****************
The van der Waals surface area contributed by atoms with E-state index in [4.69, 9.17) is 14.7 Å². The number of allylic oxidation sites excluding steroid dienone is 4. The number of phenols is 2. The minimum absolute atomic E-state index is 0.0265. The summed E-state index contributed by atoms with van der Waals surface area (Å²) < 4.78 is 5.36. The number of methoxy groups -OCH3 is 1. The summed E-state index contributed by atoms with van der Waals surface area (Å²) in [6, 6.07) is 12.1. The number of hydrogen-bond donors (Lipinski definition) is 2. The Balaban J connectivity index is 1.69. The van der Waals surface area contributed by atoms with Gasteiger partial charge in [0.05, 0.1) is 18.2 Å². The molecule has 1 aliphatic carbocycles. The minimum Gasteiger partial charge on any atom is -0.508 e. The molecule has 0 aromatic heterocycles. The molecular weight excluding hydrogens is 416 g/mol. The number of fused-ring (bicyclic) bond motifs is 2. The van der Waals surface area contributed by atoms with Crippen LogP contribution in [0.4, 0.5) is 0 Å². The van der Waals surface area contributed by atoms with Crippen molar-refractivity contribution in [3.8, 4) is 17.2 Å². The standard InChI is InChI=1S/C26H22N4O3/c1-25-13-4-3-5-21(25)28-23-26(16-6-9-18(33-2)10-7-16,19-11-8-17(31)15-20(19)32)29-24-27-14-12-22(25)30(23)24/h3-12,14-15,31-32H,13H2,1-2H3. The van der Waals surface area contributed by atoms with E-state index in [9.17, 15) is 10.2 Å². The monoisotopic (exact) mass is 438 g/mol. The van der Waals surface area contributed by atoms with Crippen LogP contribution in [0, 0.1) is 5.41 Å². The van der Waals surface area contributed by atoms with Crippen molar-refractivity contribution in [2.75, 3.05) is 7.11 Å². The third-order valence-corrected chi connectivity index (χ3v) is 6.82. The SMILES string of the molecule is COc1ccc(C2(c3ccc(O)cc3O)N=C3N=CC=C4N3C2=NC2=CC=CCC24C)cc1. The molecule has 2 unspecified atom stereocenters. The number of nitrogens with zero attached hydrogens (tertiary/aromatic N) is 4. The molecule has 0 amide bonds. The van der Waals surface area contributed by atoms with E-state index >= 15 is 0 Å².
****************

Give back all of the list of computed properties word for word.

The van der Waals surface area contributed by atoms with E-state index in [4.69, 9.17) is 14.7 Å². The number of allylic oxidation sites excluding steroid dienone is 4. The number of phenols is 2. The minimum absolute atomic E-state index is 0.0265. The summed E-state index contributed by atoms with van der Waals surface area (Å²) < 4.78 is 5.36. The number of methoxy groups -OCH3 is 1. The summed E-state index contributed by atoms with van der Waals surface area (Å²) in [6, 6.07) is 12.1. The number of hydrogen-bond donors (Lipinski definition) is 2. The Balaban J connectivity index is 1.69. The van der Waals surface area contributed by atoms with Gasteiger partial charge in [0.05, 0.1) is 18.2 Å². The molecule has 1 aliphatic carbocycles. The minimum Gasteiger partial charge on any atom is -0.508 e. The molecule has 0 aromatic heterocycles. The molecular weight excluding hydrogens is 416 g/mol. The number of fused-ring (bicyclic) bond motifs is 2. The van der Waals surface area contributed by atoms with Crippen LogP contribution in [0.4, 0.5) is 0 Å². The van der Waals surface area contributed by atoms with Crippen molar-refractivity contribution in [3.8, 4) is 17.2 Å². The standard InChI is InChI=1S/C26H22N4O3/c1-25-13-4-3-5-21(25)28-23-26(16-6-9-18(33-2)10-7-16,19-11-8-17(31)15-20(19)32)29-24-27-14-12-22(25)30(23)24/h3-12,14-15,31-32H,13H2,1-2H3. The van der Waals surface area contributed by atoms with E-state index in [9.17, 15) is 10.2 Å². The monoisotopic (exact) mass is 438 g/mol. The van der Waals surface area contributed by atoms with Crippen LogP contribution in [0, 0.1) is 5.41 Å². The van der Waals surface area contributed by atoms with Crippen molar-refractivity contribution in [2.75, 3.05) is 7.11 Å². The third-order valence-corrected chi connectivity index (χ3v) is 6.82. The SMILES string of the molecule is COc1ccc(C2(c3ccc(O)cc3O)N=C3N=CC=C4N3C2=NC2=CC=CCC24C)cc1. The molecule has 2 unspecified atom stereocenters. The number of nitrogens with zero attached hydrogens (tertiary/aromatic N) is 4. The molecule has 0 amide bonds. The van der Waals surface area contributed by atoms with E-state index >= 15 is 0 Å².